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Report: Puerto Rico's Drinking Water at Brink of Crisis

by Jane C. Timm /
Children cool off at a water fountain during the Summer Solstice in Old San Juan, Puerto Rico on June 21, 2013.Ricardo Arduengo / AP

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Puerto Rico's drinking water system is on the brink of crisis, an environmental group said Wednesday.

Elevated lead levels, bacteria, chemicals and lax adherence to regulations have created a toxic mix for the American territory's 3 million-plus citizens, Natural Resources Defense Council Health Director Erik Olson told NBC News, citing his group's latest research.

"Puerto Rico just clearly has the biggest challenges of any state or territory in the United States," Olson said.

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The drinking water fails lead safety regulations, while 70 percent of the island is served by water that violates federal health standards. The government-run water utility also routinely fails to conduct the required safety tests, while failing the safety tests they do conduct, according to a new NRDC report.

Following the NRDC's May water safety report, data provided to NBC News showed San Juan, Puerto Rico to be the worst big-city water system in the nation. There, the Puerto Rico Aqueduct and Sewer Authority (PRASA) had more violations than any other big city, with 64 safety violations, including 24 different health violations, in 2015.

And Olson said he expects the situation to deteriorate further, because President Donald Trump's has proposed big cuts to Environmental Protection Agency programs that fund the Puerto Rican water system and federal safety enforcement mechanisms.

 Children cool off at a water fountain during the Summer Solstice in Old San Juan, Puerto Rico on June 21, 2013. Ricardo Arduengo / AP

"If you’ve got a system that’s in violation repeatedly with the drinking water standards, you’re playing with fire," Olson said, adding that it could bring on a medical crisis, like the 1993 Cryptosporidium outbreak in Milwaukee that infected 403,000 and killed 69. "That's exactly what we don't want to happen in Puerto Rico."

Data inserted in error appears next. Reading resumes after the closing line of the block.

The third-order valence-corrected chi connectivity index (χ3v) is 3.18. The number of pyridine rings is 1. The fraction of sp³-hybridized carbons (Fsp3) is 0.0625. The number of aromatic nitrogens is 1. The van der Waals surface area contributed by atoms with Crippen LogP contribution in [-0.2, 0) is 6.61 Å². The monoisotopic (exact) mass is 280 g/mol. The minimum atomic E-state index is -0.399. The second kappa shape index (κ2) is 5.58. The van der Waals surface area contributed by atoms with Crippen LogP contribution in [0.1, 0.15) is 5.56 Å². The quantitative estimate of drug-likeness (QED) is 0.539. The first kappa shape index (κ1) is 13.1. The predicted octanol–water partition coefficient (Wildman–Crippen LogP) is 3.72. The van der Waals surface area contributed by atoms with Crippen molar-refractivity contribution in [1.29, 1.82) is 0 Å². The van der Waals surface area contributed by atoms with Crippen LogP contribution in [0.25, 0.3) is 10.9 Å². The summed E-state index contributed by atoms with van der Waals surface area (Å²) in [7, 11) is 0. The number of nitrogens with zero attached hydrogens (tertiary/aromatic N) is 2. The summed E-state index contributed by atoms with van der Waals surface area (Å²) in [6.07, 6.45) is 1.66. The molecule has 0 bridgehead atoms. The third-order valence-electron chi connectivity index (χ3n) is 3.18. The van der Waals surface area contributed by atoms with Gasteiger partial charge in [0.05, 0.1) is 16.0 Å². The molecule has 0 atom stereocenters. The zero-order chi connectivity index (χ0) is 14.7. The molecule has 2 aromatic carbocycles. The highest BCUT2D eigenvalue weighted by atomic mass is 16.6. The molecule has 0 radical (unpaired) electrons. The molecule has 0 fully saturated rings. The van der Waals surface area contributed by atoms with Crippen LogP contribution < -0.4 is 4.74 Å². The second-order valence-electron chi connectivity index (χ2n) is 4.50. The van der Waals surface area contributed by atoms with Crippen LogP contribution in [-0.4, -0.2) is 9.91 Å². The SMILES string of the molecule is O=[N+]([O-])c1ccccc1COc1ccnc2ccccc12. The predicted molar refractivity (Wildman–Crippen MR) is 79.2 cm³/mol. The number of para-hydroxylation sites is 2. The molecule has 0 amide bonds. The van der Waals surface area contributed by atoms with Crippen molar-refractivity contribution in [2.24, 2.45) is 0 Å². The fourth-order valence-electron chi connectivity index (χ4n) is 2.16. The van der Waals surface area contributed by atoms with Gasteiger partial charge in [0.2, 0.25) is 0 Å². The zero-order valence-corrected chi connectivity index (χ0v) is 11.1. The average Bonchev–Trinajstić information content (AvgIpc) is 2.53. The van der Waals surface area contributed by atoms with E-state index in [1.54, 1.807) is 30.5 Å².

The data indicates a faulty water treatment process that left behind too much bacteria and carcinogenic chemicals that are also linked to birth defects, as well as aging pipes that contaminated the water with lead and copper. The same utility that provides the island with water manages the sewage system, too, and leaky pipes likely lead to cross-contamination, Olson said.

After the Justice Department and the Environmental Protection Agency sued PRASA and concluded in 2015 they had been dumping six million gallons of sewage into waterways untreated daily, PRASA agreed to invest millions to make big upgrades to the sewage system. The water system, however, isn’t slated for the kind of repairs it needs.

“Puerto Rico is in such an economic crisis,” said lawyer and environmental activist Hiram Ramirez, whose work focuses on toxic landfills that may also undermine water safety. “The environmental problems — people don’t have [water] on their short list of problems in Puerto Rico. We focus on the debt, health, and education …The government’s not paying attention.”

Years after the nation was outraged by lead contaminates affecting nearly 100,000 residents in Flint, Michigan's water system, one of America's neediest places is largely overshadowed by both mainland infrastructure problems and the territory's economic woes. It's the kind of "crumbling" infrastructure Trump railed against on the campaign trail and vowed to fix, but there's no plan to combat the unsafe water filling millions of Americans' faucets there.

“It’s an out of sight and out of mind problem for most Americans," Olson said of water system problems facing America. But it "poses very real public health risks, especially to vulnerable people like young children, elderly, and the immune compromised."

Ramirez believes that because Puerto Rico is a territory — lacking the funding and representation that comes along with statehood, or the ability to tax like an independent nation — its citizens are especially vulnerable.

“Look what happened in Flint, Michigan. The EPA got involved. It took awhile, but I mean, they got involved. In Puerto Rico, they know what’s going on,” he said. “They just turn a blind eye.”

The EPA didn't respond to queries about Puerto Rico's potential loss of funding, instead blaming Obama for problems with America's water systems.

“Unfortunately, this is an area in which the past administration failed," an EPA spokesman said. "Administrator Pruitt is committed to helping modernize our country’s outdated water infrastructure in order to ensure we maintain safe drinking water for the more than 300 million people that depend on it daily.”

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